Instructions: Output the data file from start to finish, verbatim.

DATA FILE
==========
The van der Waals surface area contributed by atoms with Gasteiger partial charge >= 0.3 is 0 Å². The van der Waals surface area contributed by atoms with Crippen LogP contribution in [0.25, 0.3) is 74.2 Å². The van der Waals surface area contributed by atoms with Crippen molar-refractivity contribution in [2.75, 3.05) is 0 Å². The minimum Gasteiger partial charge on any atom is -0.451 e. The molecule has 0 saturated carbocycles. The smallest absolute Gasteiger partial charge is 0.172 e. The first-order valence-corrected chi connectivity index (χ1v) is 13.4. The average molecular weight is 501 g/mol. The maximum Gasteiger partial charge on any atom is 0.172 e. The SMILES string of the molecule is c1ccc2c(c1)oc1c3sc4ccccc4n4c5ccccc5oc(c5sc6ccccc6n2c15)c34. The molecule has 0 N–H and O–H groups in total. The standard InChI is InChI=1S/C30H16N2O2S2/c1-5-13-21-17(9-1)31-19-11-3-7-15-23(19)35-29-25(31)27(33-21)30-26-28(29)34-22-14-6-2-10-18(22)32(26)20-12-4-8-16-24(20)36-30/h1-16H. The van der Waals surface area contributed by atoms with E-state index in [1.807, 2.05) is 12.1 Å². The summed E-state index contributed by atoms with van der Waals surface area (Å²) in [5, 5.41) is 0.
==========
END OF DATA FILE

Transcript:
The van der Waals surface area contributed by atoms with Gasteiger partial charge >= 0.3 is 0 Å². The van der Waals surface area contributed by atoms with Crippen LogP contribution in [0.25, 0.3) is 74.2 Å². The van der Waals surface area contributed by atoms with Crippen molar-refractivity contribution in [2.75, 3.05) is 0 Å². The minimum Gasteiger partial charge on any atom is -0.451 e. The molecule has 0 saturated carbocycles. The smallest absolute Gasteiger partial charge is 0.172 e. The first-order valence-corrected chi connectivity index (χ1v) is 13.4. The average molecular weight is 501 g/mol. The maximum Gasteiger partial charge on any atom is 0.172 e. The SMILES string of the molecule is c1ccc2c(c1)oc1c3sc4ccccc4n4c5ccccc5oc(c5sc6ccccc6n2c15)c34. The molecule has 0 N–H and O–H groups in total. The standard InChI is InChI=1S/C30H16N2O2S2/c1-5-13-21-17(9-1)31-19-11-3-7-15-23(19)35-29-25(31)27(33-21)30-26-28(29)34-22-14-6-2-10-18(22)32(26)20-12-4-8-16-24(20)36-30/h1-16H. The van der Waals surface area contributed by atoms with E-state index in [1.807, 2.05) is 12.1 Å². The summed E-state index contributed by atoms with van der Waals surface area (Å²) in [5, 5.41) is 0.